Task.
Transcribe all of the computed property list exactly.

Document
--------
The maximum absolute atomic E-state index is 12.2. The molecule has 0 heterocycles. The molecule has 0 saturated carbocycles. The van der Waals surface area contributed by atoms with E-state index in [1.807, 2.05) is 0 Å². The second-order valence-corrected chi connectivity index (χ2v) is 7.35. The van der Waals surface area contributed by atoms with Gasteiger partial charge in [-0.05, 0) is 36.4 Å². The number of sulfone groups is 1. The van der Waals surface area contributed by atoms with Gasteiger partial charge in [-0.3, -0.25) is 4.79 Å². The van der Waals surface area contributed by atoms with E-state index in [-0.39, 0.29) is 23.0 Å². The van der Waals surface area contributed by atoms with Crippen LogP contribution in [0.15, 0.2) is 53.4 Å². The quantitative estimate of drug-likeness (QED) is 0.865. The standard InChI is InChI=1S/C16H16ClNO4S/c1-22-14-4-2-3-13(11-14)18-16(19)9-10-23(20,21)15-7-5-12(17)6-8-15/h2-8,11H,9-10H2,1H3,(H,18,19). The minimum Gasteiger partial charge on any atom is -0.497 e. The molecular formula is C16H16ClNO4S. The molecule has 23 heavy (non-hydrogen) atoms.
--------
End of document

The maximum absolute atomic E-state index is 12.2. The molecule has 0 heterocycles. The molecule has 0 saturated carbocycles. The van der Waals surface area contributed by atoms with E-state index in [1.807, 2.05) is 0 Å². The second-order valence-corrected chi connectivity index (χ2v) is 7.35. The van der Waals surface area contributed by atoms with Gasteiger partial charge in [-0.05, 0) is 36.4 Å². The number of sulfone groups is 1. The van der Waals surface area contributed by atoms with Gasteiger partial charge in [-0.3, -0.25) is 4.79 Å². The van der Waals surface area contributed by atoms with E-state index in [-0.39, 0.29) is 23.0 Å². The van der Waals surface area contributed by atoms with Crippen LogP contribution in [0.15, 0.2) is 53.4 Å². The quantitative estimate of drug-likeness (QED) is 0.865. The standard InChI is InChI=1S/C16H16ClNO4S/c1-22-14-4-2-3-13(11-14)18-16(19)9-10-23(20,21)15-7-5-12(17)6-8-15/h2-8,11H,9-10H2,1H3,(H,18,19). The minimum Gasteiger partial charge on any atom is -0.497 e. The molecular formula is C16H16ClNO4S. The molecule has 23 heavy (non-hydrogen) atoms.